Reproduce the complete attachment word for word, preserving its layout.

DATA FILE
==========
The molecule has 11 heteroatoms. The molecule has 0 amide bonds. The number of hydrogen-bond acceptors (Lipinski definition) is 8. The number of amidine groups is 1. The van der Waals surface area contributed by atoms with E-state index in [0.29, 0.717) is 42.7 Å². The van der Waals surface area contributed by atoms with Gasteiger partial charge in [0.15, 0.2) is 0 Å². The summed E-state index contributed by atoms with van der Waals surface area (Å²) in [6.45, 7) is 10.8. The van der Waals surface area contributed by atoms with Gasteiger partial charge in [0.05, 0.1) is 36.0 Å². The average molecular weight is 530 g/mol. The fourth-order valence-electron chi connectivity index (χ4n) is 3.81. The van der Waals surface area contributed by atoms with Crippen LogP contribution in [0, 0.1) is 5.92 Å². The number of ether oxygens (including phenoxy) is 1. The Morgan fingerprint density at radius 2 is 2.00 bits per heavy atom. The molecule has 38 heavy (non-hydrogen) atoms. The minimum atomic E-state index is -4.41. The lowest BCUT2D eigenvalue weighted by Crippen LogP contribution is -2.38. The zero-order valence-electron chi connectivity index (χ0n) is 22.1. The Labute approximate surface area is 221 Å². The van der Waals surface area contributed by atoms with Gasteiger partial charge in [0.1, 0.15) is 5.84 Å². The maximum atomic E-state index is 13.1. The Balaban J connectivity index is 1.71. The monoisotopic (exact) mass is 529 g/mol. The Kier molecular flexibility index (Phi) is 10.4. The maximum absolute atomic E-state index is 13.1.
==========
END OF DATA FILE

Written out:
The molecule has 11 heteroatoms. The molecule has 0 amide bonds. The number of hydrogen-bond acceptors (Lipinski definition) is 8. The number of amidine groups is 1. The van der Waals surface area contributed by atoms with E-state index in [0.29, 0.717) is 42.7 Å². The van der Waals surface area contributed by atoms with Gasteiger partial charge in [0.15, 0.2) is 0 Å². The summed E-state index contributed by atoms with van der Waals surface area (Å²) in [6.45, 7) is 10.8. The van der Waals surface area contributed by atoms with Gasteiger partial charge in [0.05, 0.1) is 36.0 Å². The average molecular weight is 530 g/mol. The fourth-order valence-electron chi connectivity index (χ4n) is 3.81. The van der Waals surface area contributed by atoms with Crippen LogP contribution in [0, 0.1) is 5.92 Å². The number of ether oxygens (including phenoxy) is 1. The Morgan fingerprint density at radius 2 is 2.00 bits per heavy atom. The molecule has 38 heavy (non-hydrogen) atoms. The minimum atomic E-state index is -4.41. The lowest BCUT2D eigenvalue weighted by Crippen LogP contribution is -2.38. The zero-order valence-electron chi connectivity index (χ0n) is 22.1. The Labute approximate surface area is 221 Å². The van der Waals surface area contributed by atoms with Gasteiger partial charge in [0.1, 0.15) is 5.84 Å². The maximum atomic E-state index is 13.1. The Balaban J connectivity index is 1.71. The monoisotopic (exact) mass is 529 g/mol. The Kier molecular flexibility index (Phi) is 10.4. The maximum absolute atomic E-state index is 13.1.